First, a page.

Transport Topics recently published an interesting article outlining the main factors behind the recent low prices of gas and diesel. Not surprisingly, increased domestic production of crude is the main driver of this trend. We are currently in a somewhat rare period where we can observe “natural” supply and demand play out in the marketplace.

The main reason for this price trend appears to be an attractive spread between the price of crude and refined products (known as the “crack spread”). According to my interpretation of figures listed in the article, refiners should be making a profit of about $6.08 barrel, for a 6.3% profit margin. This figure is the highest since August. With margins higher, refiners are motivated to increase production, which should place further downward pressure on pricing.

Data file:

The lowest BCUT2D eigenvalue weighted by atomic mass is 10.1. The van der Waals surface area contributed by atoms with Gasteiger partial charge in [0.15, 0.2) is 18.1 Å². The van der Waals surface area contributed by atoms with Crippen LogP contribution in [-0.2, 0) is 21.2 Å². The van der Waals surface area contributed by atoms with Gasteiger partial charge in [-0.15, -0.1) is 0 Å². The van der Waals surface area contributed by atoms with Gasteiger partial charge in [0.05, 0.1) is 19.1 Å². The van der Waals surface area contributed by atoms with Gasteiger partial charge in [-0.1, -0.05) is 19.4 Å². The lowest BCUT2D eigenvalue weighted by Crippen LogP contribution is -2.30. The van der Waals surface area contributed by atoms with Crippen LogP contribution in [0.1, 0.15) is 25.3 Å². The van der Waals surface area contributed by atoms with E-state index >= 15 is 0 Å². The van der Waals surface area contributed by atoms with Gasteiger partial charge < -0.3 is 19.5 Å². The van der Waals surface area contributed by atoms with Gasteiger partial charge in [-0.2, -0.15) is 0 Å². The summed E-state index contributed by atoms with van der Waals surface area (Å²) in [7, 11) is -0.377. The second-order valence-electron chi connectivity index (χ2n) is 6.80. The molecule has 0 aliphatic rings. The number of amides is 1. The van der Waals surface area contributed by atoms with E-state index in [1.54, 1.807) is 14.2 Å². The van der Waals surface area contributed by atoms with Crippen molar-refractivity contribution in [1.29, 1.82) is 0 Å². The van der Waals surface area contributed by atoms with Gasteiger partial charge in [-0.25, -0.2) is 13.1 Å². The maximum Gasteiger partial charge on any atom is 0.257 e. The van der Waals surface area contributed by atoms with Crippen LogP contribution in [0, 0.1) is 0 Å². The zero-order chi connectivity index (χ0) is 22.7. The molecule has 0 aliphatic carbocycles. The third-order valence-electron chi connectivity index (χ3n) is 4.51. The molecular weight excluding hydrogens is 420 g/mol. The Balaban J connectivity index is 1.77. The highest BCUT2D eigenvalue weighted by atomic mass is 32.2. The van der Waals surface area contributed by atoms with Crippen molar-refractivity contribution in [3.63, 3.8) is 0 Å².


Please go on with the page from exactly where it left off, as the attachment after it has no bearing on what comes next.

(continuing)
So until the price of gas and diesel fall to a point where the spread is less compelling – or Wall Street speculators go haywire about some real or imagined crisis in the Middle East and run up the price of crude – we can expect mildly lower gas and diesel prices in the short term.